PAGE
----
Welcome to the Garden!

Bloomingdale Garden is a tiny patch of green in public space on New York City’s Upper West Side.

Located in containers and tree beds along the sidewalk of 219/217/215 West 106th Street, the garden occupies less than a hundred square feet, but provides a welcome splash of color to the neighborhood.

My name is Matthew Cavalletto, and I’ve created this site to showcase the flora and fauna that make their home in and around my garden, and to answer some common questions asked by passers by. I’ll also share some notes about my experiences as a gardener, in hopes that this will encourage other people to create their own pocket gardens anywhere they can.

The garden is named Bloomingdale, a traditional name for this area of New York City’s Upper West Side.

An Unwelcome Volunteer

Typically I’m excited to find unexpected plants cropping up in the garden; I know many people would classify these surprise visitors as weeds, but I’m usually happy to find something new that’s vibrant enough to make a go of it in the challenging environment of our sidewalk containers.

However there are a few exceptions, and when I noticed that a “tree of heaven” (Ailanthus altissima) had cropped up in one of the big grapevine planters, I knew it had to be removed. This invasive species not only has a tendency to crowd out other plants, it’s a preferred food source for the spotted lanternfly — spotted lanternflies flourish and produce more eggs when tree of heaven is present, and then go on to attack other nearby plants.

This unwelcome volunteer has now been banished to the city’s organics recycling bin, and I’ll keep an eye out for any siblings that may be lurking nearby.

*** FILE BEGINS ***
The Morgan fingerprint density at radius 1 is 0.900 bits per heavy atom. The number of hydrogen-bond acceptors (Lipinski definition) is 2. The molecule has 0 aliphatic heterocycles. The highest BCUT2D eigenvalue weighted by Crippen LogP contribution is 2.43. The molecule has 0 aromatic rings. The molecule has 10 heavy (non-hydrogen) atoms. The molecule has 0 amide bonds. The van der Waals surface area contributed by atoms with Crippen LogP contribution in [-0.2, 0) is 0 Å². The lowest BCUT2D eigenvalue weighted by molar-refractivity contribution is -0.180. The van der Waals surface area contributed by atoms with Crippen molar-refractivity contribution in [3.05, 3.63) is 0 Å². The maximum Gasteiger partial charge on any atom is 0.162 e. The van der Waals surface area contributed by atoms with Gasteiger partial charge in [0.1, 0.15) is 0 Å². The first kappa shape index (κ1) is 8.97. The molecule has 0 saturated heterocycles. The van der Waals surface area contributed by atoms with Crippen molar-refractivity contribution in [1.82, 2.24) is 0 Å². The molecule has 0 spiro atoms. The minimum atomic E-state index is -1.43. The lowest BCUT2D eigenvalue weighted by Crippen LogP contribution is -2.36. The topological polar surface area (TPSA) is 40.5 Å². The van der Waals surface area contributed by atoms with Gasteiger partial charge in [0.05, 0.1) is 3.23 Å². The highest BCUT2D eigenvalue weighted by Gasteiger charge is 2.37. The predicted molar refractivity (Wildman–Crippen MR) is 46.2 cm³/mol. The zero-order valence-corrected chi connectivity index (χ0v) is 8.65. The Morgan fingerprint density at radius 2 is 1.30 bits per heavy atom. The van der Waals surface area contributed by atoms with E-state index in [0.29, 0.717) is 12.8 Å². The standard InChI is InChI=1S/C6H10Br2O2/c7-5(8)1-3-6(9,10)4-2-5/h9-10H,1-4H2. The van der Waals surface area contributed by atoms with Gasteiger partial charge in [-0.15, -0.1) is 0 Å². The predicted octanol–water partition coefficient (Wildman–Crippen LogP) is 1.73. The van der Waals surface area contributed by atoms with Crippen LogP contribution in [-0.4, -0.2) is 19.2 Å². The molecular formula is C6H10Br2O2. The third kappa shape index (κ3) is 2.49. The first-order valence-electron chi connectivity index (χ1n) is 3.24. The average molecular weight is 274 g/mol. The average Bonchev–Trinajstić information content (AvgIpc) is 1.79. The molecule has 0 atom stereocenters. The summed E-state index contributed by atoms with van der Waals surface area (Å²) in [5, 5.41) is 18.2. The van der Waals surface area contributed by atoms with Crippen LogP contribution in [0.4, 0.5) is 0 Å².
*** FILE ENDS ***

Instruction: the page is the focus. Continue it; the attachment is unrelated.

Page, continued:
Paper Wasps

There are a handful of these paper wasps visiting the garden this week; they’re hunting through the leaf litter for insects to massacre and bring back to the hive, where they will be shared with the queen and brood.

These tiny carnivores will help keep other insects from multiplying out of control, and both will in turn provide food for birds. It’s part of the natural cycle, so I’m happy to have it playing out here on our sidewalk.

Scaffolding Extension

I spent more than an hour last week, rearranging all of the planters on our sidewalk, dragging them back and forth to create a pleasing arrangement for the season ahead — then looked out my window the next morning and discovered that the facade-repair project next door was extending their scaffolding twenty feet further to cover part of our building, blocking the sunlight to that end of the garden.

And they say the scaffolding will likely remain in place for a full year!

I’ve now managed shift most of the planters down the block, but still need to tackle the espaliered tree that has its branches woven inextricably into the iron fence… moving it will require cutting off a significant number of branches, but if I leave it in place, it will probably die due to lack of light.

It’s very frustrating.